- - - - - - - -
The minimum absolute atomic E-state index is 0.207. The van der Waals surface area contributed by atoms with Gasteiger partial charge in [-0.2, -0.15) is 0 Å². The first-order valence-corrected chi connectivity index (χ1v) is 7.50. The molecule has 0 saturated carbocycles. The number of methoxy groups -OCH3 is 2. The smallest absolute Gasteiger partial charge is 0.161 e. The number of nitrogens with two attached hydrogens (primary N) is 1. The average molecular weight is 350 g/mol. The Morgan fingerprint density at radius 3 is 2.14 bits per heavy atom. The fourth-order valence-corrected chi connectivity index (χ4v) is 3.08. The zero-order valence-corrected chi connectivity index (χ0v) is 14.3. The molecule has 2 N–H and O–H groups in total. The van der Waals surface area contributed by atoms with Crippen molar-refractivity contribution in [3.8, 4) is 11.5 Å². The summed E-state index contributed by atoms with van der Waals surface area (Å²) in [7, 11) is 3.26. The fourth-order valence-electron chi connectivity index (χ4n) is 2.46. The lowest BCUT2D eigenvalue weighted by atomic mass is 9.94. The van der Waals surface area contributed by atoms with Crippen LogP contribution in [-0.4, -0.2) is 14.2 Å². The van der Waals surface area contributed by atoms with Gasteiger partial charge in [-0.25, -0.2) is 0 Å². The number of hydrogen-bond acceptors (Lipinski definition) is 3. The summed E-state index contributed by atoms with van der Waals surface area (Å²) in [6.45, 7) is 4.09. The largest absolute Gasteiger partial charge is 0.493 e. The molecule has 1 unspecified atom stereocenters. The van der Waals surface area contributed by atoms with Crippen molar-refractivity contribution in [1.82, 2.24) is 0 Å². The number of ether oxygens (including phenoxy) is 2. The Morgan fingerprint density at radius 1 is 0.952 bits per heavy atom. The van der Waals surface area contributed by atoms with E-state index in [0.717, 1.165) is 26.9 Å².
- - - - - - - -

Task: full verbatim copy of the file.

The minimum absolute atomic E-state index is 0.207. The van der Waals surface area contributed by atoms with Gasteiger partial charge in [-0.2, -0.15) is 0 Å². The first-order valence-corrected chi connectivity index (χ1v) is 7.50. The molecule has 0 saturated carbocycles. The number of methoxy groups -OCH3 is 2. The smallest absolute Gasteiger partial charge is 0.161 e. The number of nitrogens with two attached hydrogens (primary N) is 1. The average molecular weight is 350 g/mol. The Morgan fingerprint density at radius 3 is 2.14 bits per heavy atom. The fourth-order valence-corrected chi connectivity index (χ4v) is 3.08. The zero-order valence-corrected chi connectivity index (χ0v) is 14.3. The molecule has 2 N–H and O–H groups in total. The van der Waals surface area contributed by atoms with Crippen molar-refractivity contribution in [3.8, 4) is 11.5 Å². The summed E-state index contributed by atoms with van der Waals surface area (Å²) in [7, 11) is 3.26. The fourth-order valence-electron chi connectivity index (χ4n) is 2.46. The lowest BCUT2D eigenvalue weighted by atomic mass is 9.94. The van der Waals surface area contributed by atoms with Crippen LogP contribution in [-0.4, -0.2) is 14.2 Å². The van der Waals surface area contributed by atoms with Gasteiger partial charge in [-0.25, -0.2) is 0 Å². The number of hydrogen-bond acceptors (Lipinski definition) is 3. The summed E-state index contributed by atoms with van der Waals surface area (Å²) in [6.45, 7) is 4.09. The largest absolute Gasteiger partial charge is 0.493 e. The molecule has 1 unspecified atom stereocenters. The van der Waals surface area contributed by atoms with Crippen molar-refractivity contribution in [1.82, 2.24) is 0 Å². The number of ether oxygens (including phenoxy) is 2. The Morgan fingerprint density at radius 1 is 0.952 bits per heavy atom. The van der Waals surface area contributed by atoms with E-state index in [0.717, 1.165) is 26.9 Å².